PF Logo“So, how do I cook it?  What can I make with it?”  These are the two most common questions we get from friends who have never had lamb before.

This page is our contribution to that great question.  We expect to update it often, and only plan to include recipes we have tried and enjoyed.  We love the versatility of ground lamb, and you can see below that we tend to favor ground recipes.

For safe handling instructions, you can see the USDA’s publication, Lamb from Farm to Table.  We’ve both found lamb to be less forgiving of overcooking than beef.  We strongly recommend using a meat thermometer for your first few “projects.”  We also both prefer our lamb cooked “medium,” but your own taste should be your guide here.


Chuck’s Chili

This is a regular favorite of ours.  We love it during the winter, but really tend to make it year round.  We’ve probably never made it the same way twice, and there’s really no “right” way to make it.  We’d encourage you to try it once, and then start to rearrange it and make it your own!

  • 1 red onion, diced
  • 2T garlic, minced
  • Oil (we use good butter or lard from our friends down the street)
  • 2lb ground lamb, OR 1lb each ground lamb and sausage
  • 1-1/2c water or stock
  • 1c tomato puree
  • 1 can diced tomatoes (optional)
  • 2-1/2T chili powder
  • 1T cumin
  • 1T oregano
  • 1T salt
  • 1/4t cayenne pepper (optional) or 1T black pepper (optional)
  • 1 large can kidney beans (optional)

Brown the meat and onion in the oil, and add the garlic.  Once browned, add the water, puree, spices, and beans.  Bring it all to a simmer, and immediately reduce to a low simmer.  Cook uncovered for 2-3 hours.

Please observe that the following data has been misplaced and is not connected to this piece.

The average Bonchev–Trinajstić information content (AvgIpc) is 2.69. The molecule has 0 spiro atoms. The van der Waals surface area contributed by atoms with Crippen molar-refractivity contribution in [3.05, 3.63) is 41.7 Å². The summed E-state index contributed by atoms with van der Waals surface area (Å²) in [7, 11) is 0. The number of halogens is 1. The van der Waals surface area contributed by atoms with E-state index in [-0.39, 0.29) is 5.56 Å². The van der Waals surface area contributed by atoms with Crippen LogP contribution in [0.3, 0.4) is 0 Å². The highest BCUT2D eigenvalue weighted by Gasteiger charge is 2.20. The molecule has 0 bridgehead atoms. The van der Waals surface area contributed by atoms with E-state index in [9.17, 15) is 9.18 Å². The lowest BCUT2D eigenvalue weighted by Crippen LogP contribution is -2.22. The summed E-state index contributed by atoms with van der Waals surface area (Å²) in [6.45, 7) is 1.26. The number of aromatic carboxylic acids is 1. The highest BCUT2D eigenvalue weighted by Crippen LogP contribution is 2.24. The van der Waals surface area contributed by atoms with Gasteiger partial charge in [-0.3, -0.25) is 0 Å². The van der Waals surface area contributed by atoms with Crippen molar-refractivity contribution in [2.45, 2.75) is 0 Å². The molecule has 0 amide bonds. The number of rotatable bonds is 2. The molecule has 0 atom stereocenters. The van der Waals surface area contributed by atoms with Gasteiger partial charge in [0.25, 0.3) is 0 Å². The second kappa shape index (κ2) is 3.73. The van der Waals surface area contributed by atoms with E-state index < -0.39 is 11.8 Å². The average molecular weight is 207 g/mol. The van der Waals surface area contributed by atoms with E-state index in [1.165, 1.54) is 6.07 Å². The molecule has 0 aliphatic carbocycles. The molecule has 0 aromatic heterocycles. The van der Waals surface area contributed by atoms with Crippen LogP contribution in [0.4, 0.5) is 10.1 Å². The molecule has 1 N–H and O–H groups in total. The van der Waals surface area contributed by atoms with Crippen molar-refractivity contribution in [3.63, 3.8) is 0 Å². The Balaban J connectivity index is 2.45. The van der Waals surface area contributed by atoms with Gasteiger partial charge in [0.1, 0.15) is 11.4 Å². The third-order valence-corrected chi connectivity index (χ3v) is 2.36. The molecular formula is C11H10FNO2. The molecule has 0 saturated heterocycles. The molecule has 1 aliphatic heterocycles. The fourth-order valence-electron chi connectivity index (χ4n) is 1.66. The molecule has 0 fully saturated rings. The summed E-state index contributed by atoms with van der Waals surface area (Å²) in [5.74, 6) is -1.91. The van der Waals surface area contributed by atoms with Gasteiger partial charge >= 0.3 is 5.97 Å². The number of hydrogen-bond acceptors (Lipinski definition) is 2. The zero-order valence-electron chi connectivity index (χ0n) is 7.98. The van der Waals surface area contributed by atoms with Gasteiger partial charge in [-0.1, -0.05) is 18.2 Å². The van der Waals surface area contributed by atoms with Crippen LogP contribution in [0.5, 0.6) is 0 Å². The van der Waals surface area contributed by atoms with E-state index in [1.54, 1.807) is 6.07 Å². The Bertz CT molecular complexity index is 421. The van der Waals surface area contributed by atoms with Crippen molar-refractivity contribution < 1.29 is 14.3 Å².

We frequently change out the meats, and have often used flavored sausages to change the flavor around.  We haven’t had a bad combination yet.  We’ve used just about every kind of stock in place of the water – ordinarily we select whatever stock we have on hand, and use water as a last resort.  Chuck prefers up to 1/2t of cayenne, but since he’s also very slightly allergic to it, we usually swap in the black pepper to give it a bit of kick instead.  It’s also good mild, and has a very pleasant mild flavor without the cayenne or pepper.

We often prepare a batch when we know we have a busy few days coming, since it’s even tastier the second day!

 Merguez Meatballs

We won’t repeat this recipe here, because Melissa Joulwan has already done such an excellent job when she created it.  We love this recipe and prepare it often!

Lamb Kofta

  • 1lb ground lamb
  • 1 red onion, finely diced
  • 1 egg
  • 1/2 cup parsley
  • 3 cloves garlic
  • 1t cumin
  • 1t coriander
  • 1/2t cinnamon
  • Salt & Black pepper

This one’s simple.  Mix all of the above thoroughly, form meatballs of your preferred size, and bake to your preferred temperature!  We often substitute 1T of minced garlic for the fresh cloves – this is stronger than 3 fresh cloves, but we love the flavor.

Asian Meatballs with Chinese Five Spice

  • 1lb ground lamb
  • 1lb ground beef or pork
  • 3 cloves garlic
  • 3T ginger
  • 1/2 cup chopped scallions
  • 4T fish sauce
  • 4T Tamari sauce
  • 1/2 cup cilantro
  • Chinese Five Spice powder to suit

This recipe uses beef or pork to add a bit of fat to the lean lamb.  You should plan to vary the Five Spice a bit to find your own taste – 1-2T is a good place to start.  Mix the above, form meatballs, and bake!